///Stronger regional cooperation is very crucial for South Asia to achieve the SDGs: Dr Debapriya

Stronger regional cooperation is very crucial for South Asia to achieve the SDGs: Dr Debapriya

2017-02-22T19:12:50+00:00 February 10th, 2017|CPD in the Media, Debapriya Bhattacharya|

Published in Daily Sun on Friday, 10 February 2017

Experts for integrating regional blocs to achieve SDGs

With a share of around 37 percent of the world’s poor, South Asia needs renewed and deeper regional integration for sustainable economic growth, eradicating poverty and achieving Sustainable Development Goals (SDGs) by the stipulated time, experts viewed, reports UNB.

They also observed that South Asian Association for Regional Cooperation (Saarc) must be re-conceptualised with a strong political will of its member states to boost regional trade ties and ensure the better use of regional and sub-regional resources for implementing the SDGs by 2030 as set by the United Nations.

Country’s leading economists Mirza Azizul Islam, Dr Debapriya Bhattacharya and  Hossain Zillur Rahman also think there is no future of Saarc unless the political leaders of the region show their good will, magnanimity and maturity to revitalise this ‘wonderful cooperative platform’.

But, Prime Minister Sheikh Hasina at an event of the World Economic Forum (WEF) Annual Meeting 2017 in Davos said, “The effectiveness of Saarc is still there and, I think, there’s a lot to work on it…Saarc is very much alive.”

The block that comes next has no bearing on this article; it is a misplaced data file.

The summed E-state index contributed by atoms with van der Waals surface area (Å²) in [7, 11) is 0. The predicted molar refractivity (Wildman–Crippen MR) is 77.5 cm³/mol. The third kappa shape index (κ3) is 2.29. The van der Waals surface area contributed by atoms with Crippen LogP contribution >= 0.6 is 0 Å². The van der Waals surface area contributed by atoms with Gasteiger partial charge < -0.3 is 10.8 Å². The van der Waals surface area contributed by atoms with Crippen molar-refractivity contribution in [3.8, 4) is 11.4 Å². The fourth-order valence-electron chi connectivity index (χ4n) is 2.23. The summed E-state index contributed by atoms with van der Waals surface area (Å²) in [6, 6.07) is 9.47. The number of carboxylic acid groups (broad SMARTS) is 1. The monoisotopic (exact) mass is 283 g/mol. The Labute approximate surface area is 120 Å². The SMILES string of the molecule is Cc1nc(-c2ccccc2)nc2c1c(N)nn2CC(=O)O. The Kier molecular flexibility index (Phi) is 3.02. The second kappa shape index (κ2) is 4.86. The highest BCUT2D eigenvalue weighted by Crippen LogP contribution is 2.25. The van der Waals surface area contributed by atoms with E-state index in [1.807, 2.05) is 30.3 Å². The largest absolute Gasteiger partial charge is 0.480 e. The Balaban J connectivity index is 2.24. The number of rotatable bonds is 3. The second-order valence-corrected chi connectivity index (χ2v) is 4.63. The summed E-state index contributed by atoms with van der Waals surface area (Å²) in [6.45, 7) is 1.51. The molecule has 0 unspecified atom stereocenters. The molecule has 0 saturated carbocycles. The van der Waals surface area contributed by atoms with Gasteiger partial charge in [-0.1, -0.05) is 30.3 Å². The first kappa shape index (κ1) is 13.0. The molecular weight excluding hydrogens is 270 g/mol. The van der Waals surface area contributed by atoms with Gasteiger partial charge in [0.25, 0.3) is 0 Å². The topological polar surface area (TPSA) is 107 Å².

Referring to the postponement of the last Saarc Summit in Pakistan, she also said, “What happened was that one Saarc Summit was postponed. There’s no reason for apprehension…the next Saarc Summit could take place in near future.”

“Stronger regional cooperation is very crucial for South Asia to achieve the SDGs.

A renewed regional approach to poverty elimination and a regional strategy may be the answer to the success of the SDGs in South Asia,” said Dr Debapriya, a distinguished fellow of Centre for Policy Dialogue (CPD).

He said SDGs are important for South Asia as it has 23.7 percent of the global population and 37 percent of the world’s poor.

Debapriya said the regional issues in the 2030 Agenda has five aspects — policy frameworks to support poverty eradication, agricultural diversity, infrastructure quality, links between urban, peri-urban  and rural areas and cooperation  on science, technology and innovation.

Cross-border and internal conflicts remain the biggest threat to human development in the South Asia due to various conflicts, said the economist adding that state fragility, conventional boundary and territorial conflicts (between India and Pakistan) are also obstacles towards attaining SDGS in the South Asia region.

Mentioning that South and South-West Asia has been slow in leveraging regional economic integration compared with other sub-regions, the CPD fellow said, “The full potentials of sub-regional cooperation arrangements such as ECO, Saarc, Bimstec remain untapped.”

He said the bilateral problems–such as conflict between India and Pakistan, Between India and Nepal–are affecting the function of the Sarrc and other regional platforms.

Debapriya thinks Sarrc should be re-conceptualised with mechanism as to how it will deal with the bilateral problems alongside ensuring regional development.

Talking to UNB, another economist Mirza Azizul Islam said strong regional cooperation and different cooperative platforms can help the countries of the region eliminate poverty, create employment, increase investment and expand international trade.

He said bilateral problems among some countries in the South Asia region are affecting the effectiveness of different regional and sub-regional platforms.